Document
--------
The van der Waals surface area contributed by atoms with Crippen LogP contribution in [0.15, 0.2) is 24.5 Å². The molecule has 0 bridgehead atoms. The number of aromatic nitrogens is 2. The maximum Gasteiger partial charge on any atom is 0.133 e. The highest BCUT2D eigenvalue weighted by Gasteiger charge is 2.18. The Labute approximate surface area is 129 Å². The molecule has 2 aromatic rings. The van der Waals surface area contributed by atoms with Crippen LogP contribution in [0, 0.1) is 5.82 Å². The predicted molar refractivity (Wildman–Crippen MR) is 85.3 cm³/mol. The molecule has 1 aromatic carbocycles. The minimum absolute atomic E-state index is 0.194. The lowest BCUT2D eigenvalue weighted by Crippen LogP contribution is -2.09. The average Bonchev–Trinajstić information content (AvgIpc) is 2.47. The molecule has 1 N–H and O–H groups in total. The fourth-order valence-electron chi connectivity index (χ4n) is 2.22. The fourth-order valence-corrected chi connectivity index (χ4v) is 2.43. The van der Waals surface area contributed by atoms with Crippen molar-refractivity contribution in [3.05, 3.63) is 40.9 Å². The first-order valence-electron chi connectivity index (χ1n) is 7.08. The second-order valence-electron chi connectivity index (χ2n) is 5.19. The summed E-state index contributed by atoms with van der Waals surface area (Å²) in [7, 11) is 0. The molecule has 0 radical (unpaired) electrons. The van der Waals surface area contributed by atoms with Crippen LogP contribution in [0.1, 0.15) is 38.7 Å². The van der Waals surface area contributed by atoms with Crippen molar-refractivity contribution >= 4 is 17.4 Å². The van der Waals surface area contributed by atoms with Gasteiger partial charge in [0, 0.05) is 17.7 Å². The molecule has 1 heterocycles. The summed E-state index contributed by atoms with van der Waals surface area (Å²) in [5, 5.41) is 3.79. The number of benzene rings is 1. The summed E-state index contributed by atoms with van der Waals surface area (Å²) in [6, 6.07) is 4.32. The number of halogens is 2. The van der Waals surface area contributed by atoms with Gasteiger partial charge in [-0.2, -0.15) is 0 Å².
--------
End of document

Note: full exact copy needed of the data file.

The van der Waals surface area contributed by atoms with Crippen LogP contribution in [0.15, 0.2) is 24.5 Å². The molecule has 0 bridgehead atoms. The number of aromatic nitrogens is 2. The maximum Gasteiger partial charge on any atom is 0.133 e. The highest BCUT2D eigenvalue weighted by Gasteiger charge is 2.18. The Labute approximate surface area is 129 Å². The molecule has 2 aromatic rings. The van der Waals surface area contributed by atoms with Crippen LogP contribution in [0, 0.1) is 5.82 Å². The predicted molar refractivity (Wildman–Crippen MR) is 85.3 cm³/mol. The molecule has 1 aromatic carbocycles. The minimum absolute atomic E-state index is 0.194. The lowest BCUT2D eigenvalue weighted by Crippen LogP contribution is -2.09. The average Bonchev–Trinajstić information content (AvgIpc) is 2.47. The molecule has 1 N–H and O–H groups in total. The fourth-order valence-electron chi connectivity index (χ4n) is 2.22. The fourth-order valence-corrected chi connectivity index (χ4v) is 2.43. The van der Waals surface area contributed by atoms with Crippen molar-refractivity contribution in [3.05, 3.63) is 40.9 Å². The first-order valence-electron chi connectivity index (χ1n) is 7.08. The second-order valence-electron chi connectivity index (χ2n) is 5.19. The summed E-state index contributed by atoms with van der Waals surface area (Å²) in [7, 11) is 0. The molecule has 0 radical (unpaired) electrons. The van der Waals surface area contributed by atoms with Crippen LogP contribution in [0.1, 0.15) is 38.7 Å². The van der Waals surface area contributed by atoms with Crippen molar-refractivity contribution >= 4 is 17.4 Å². The van der Waals surface area contributed by atoms with Gasteiger partial charge in [0, 0.05) is 17.7 Å². The molecule has 1 heterocycles. The summed E-state index contributed by atoms with van der Waals surface area (Å²) in [5, 5.41) is 3.79. The number of benzene rings is 1. The summed E-state index contributed by atoms with van der Waals surface area (Å²) in [6, 6.07) is 4.32. The number of halogens is 2. The van der Waals surface area contributed by atoms with Gasteiger partial charge in [-0.2, -0.15) is 0 Å².